Twitter has announced a new feature soon to premiere on its social media platform that will offer users the chance to think twice before tweeting. Is this another way to censor consumers, or is it a form of protection that could keep them out of Twitter prison? Could it, perhaps, be a little of both?
Here’s How It Works
If the new Twitter algorithm notices “offensive or harmful language” in a tweet draft, a prompt will ask the user to review their post. If they say yes to the review option, it will allow them to edit, delete, or — damn the torpedoes – hit the send button.
There has been much discussion about how social media has deteriorated interpersonal relationships and communication with the rise in popularity of high-tech platforms such as Twitter. This is primarily because users can hide behind a keyboard and express themselves in ways they may not willingly do in person. On Twitter, there is no friend or colleague with you to raise an eyebrow, cringe, or say, “That’s not cool” or “You shouldn’t say stuff like that.” Caught up in the heat of the moment, many an injudicious comment has flown. But the problem here is once a tweet is out there in Twitter-land, there is little one can do about it. While Tweets can be taken down, the damage is almost always done.
On the surface, the intentions of this new feature would seem protective of the user. What could possibly be wrong with an attitude that inspires one to pause and say to themselves, “Maybe I should think twice about this”? A chance to sit back and think before sending could be a boon to those who tend to run hot. As we have seen through cancel culture, one tweet from 10 years ago can still cause trouble.
Protective or Insidious?
Despite the assertion that this new feature is a genuine effort to protect the user, Twitter has historically shown itself to be anything but a fair arbiter of public discourse. The high-tech platform has essentially been a vulture – chewing to pieces any user that does not follow its worldview. From censoring former President Donald Trump for “spreading misinformation” and “supporting” the January 6th Capitol incident to banning tweets from notable conservatives, Twitter has proven itself a demanding and punitive left-wing master.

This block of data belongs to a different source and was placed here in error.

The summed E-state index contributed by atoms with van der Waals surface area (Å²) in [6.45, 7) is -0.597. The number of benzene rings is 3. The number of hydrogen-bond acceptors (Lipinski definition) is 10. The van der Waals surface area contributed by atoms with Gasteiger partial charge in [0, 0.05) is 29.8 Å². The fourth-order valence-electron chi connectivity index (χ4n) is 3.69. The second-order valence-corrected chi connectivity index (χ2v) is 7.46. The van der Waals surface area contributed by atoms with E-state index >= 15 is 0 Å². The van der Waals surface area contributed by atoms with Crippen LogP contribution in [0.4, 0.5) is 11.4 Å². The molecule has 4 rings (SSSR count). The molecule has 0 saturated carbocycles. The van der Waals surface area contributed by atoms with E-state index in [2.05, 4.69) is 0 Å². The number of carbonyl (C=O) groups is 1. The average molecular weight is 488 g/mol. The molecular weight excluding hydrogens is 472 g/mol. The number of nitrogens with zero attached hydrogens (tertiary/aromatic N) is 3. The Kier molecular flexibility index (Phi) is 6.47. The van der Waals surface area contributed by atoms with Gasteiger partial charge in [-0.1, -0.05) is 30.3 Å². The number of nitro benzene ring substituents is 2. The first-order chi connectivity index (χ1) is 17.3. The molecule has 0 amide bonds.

The examples are endless. The house that Jack Dorsey built permitted leftist comedian Kathy Griffin to express her desire to assassinate President Trump. Nation of Islam leader Reverend Louis Farrakhan, whom the Anti-Defamation League tags as the “Most Popular Anti-Semite in America — was shortly suspended from Twitter in January but, according to Twitter, only due to an “error.”
The most recent biased move by Twitter came when #UncleTim was trending on the platform after Senator Tim Scott, a black conservative, delivered the Republican rebuttal to President Biden’s address to Congress. The racial slur was spun off the main character in Uncle Tom’s Cabin, an anti-slavery novel written by Harriet Beecher Stowe that the left has misappropriated as racist. After trending for 12 long hours, Twitter finally blocked the hashtag and blamed its error on an algorithm glitch. These events along with many others are reasons for the average conservative to be skeptical of Twitter’s new plan.
During the testing of this innovative Twitter prompt, 34% of those sampled checked their reply to a tweet or did not reply at all, according to the mega-platform. The company did not provide specifics on the tweets prompted or “offensive” words that were flagged. Nor did it provide information on the demographics and political affiliations of the sample population.
As of February 2021, 92.2% of Twitter users are 18 years old or older – a population that can serve in the military and vote. As independent adults, one must wonder why Twitter has determined these folks cannot think or speak without a hall monitor? This new Twitter feature could be just another level of cancel culture and censorship, but in a strange twist, it might benefit conservatives because at least they will know that their tweet set off sirens at Twitter. Currently, they are tweeting in the dark.
But make no mistake, Twitter has repeatedly revealed itself as desiring to dictate and control the social discourse of its users. On the surface, this new idea of warning users about their comments may seem noble. Still, based on its history of lopsided censorship, there is reason to believe that this is merely another effort by the social media mega-giant to control and manipulate American speech.
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